Drug testing

Misplaced Passion

"Before every action, ask yourself: Will this bring more monkeys on my back? Will the result of my action be a blessing or a heavy burden?" --Alfred A. Montapert

It's that time of year again. Plans are underway for end-of-year recitals, end-of-year concerts, and end-of-year teacher appreciation brunches. I'm in the midst of them, getting ready for violin book graduations, three orchestra concerts, and a middle school graduation. The high school has already phoned asking for my contribution to Teacher Appreciation Day.

These are exciting times, but unfortunately they can also be times of unnecessary stress. One reason: misplaced passion.

One of the things brought to my attention over and over again in my ROCKET MOM! seminars is the misplaced passion amongst some very well-intentioned moms. Many of us made the decision to jump off the career track onto the mommy track in an effort to bring some level of sanity to our home lives. And indeed, there is a huge shift in the family paradigm occurring before our eyes. As early as 1994, the "experts" noticed significant changes. James Dobson called it when he said: "Large numbers of women are leaving the workplace and making the sacrifices required to stay home while their children are young. " (1) Barron's called it in their March 21, 1994 cover story a "demographic sea change." And noted trend analyst and author Faith Popcorn, called it when she identified this as a "huge trend." (2) Economist Howard Hayghe called it in 2000 when he reviewed the drop off in working married mothers with a child less than one year old from 59% in 1997 to 53% in 2000, and proclaimed the shift "huge." (3) Lisa Belkin called it in her October 1, 2003 New York Times Magazine feature story: "The Opt-Out Revolution." And Time Magazine called it in their March 22 cover story: "The Case for Staying Home."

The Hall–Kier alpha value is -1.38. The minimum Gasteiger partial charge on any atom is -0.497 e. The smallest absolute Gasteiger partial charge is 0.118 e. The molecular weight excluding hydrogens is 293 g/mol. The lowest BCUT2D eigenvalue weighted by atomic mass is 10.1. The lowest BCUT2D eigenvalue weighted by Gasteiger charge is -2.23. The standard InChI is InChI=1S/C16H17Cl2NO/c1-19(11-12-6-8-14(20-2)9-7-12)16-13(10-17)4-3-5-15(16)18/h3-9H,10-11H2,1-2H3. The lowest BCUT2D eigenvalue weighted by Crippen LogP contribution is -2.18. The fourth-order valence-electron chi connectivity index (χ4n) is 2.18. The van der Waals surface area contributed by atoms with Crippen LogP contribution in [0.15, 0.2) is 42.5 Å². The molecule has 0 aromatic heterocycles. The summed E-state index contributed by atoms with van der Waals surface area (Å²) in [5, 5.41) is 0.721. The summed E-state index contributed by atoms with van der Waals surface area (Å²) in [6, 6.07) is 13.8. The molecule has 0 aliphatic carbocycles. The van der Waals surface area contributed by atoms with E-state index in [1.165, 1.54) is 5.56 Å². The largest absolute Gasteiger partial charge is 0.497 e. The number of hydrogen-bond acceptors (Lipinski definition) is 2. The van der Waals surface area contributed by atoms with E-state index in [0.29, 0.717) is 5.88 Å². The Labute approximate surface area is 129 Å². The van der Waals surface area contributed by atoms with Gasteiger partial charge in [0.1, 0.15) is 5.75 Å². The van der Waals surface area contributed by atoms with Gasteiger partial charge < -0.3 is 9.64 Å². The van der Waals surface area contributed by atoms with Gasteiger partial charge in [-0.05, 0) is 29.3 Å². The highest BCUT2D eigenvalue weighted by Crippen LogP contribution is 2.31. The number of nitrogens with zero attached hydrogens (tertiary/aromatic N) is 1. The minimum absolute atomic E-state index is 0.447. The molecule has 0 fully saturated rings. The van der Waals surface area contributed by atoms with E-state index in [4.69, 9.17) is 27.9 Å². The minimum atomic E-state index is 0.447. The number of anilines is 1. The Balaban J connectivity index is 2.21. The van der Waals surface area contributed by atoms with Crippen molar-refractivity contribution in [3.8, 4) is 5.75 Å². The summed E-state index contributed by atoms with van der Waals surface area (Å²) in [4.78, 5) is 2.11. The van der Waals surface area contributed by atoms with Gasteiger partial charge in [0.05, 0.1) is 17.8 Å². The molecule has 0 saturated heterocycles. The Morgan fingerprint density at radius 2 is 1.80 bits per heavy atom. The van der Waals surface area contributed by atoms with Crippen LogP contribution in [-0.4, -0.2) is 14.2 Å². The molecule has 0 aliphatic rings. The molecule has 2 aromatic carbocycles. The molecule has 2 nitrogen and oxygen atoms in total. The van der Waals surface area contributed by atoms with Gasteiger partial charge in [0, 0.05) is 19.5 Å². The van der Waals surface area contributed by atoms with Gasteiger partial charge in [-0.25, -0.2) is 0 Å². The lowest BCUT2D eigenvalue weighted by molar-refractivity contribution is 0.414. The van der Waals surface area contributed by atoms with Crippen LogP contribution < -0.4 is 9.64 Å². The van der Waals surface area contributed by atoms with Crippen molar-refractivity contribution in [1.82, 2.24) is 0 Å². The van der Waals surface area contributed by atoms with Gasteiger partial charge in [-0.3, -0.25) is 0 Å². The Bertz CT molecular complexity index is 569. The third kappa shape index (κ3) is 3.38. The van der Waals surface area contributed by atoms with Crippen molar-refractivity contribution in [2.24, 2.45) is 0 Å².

Bright, highly educated women are consciously jumping off the career track. 1 in 3 women with M.B.A.'s are not working full-time. (4) Of Harvard Business School's women graduates of '81, '85, and '91-women currently in the fortysomething crowd-only 38% are working full-time. (5) 26% of women at "the cusp of the most senior levels of management" do not want that next promotion. (6) And 51% of GenX moms are home full-time, most who ?after first-hand observation of the personal sacrifices made by their own moms in the family-work-balance-equation-decided that the sacrifices were just not worth it. (7)

Much of the passion previously reserved for corporate life is being re-directed into home life. The "brain drain" on the American economy is cycling itself into the American home. I am included in those statistics, having made a similar choice. But I am not interested in pursuing the unfortunate dichotomy of the typical "working-versus-stay-at-home-mom-debate." That's not my point.

It's this: many of today's women who have previously poured their passion into their careers are now looking for outlets in which to re-direct it. In most cases, this passion is being invested with energetic doses into the health and well-being of children and families. And that should be applauded of course.

But in a number of cases-which, unfortunately, are always painfully obvious due to the frustration and downright pain inflicted onto those of us on whom it has been misplaced-women are directing their passion into arenas which have no long-term impact on the health or well-being of the child, no long-term impact on the health or well-being of the family, and no long-term impact on the health or well-being of the community at large.

Let me give you some examples:

? a kindergarten class is having an end-of-year party and the room mom calls all the other moms asking for goodies. One of the moms says she'll be glad to bring sandwiches; the room mom replies that they must be a certain type, cut into fourths and individually wrapped and delivered by x-date and time. The volunteer mom states that she can't do quite that and cheerfully offers to bring something else; the room mom blows her completely off.

? the room mom asks for sweets for the end-of-year party; a mom volunteers to bake and bring brownies (with Ghirdadelli chocolate no less!) and the room mom tells her that she is not accepting brownies?only home-baked cookies. The contribution is denied.

? another room mom tells all volunteers that if they bring cookies they have to be sprinkled with the school colors or they will not be accepted.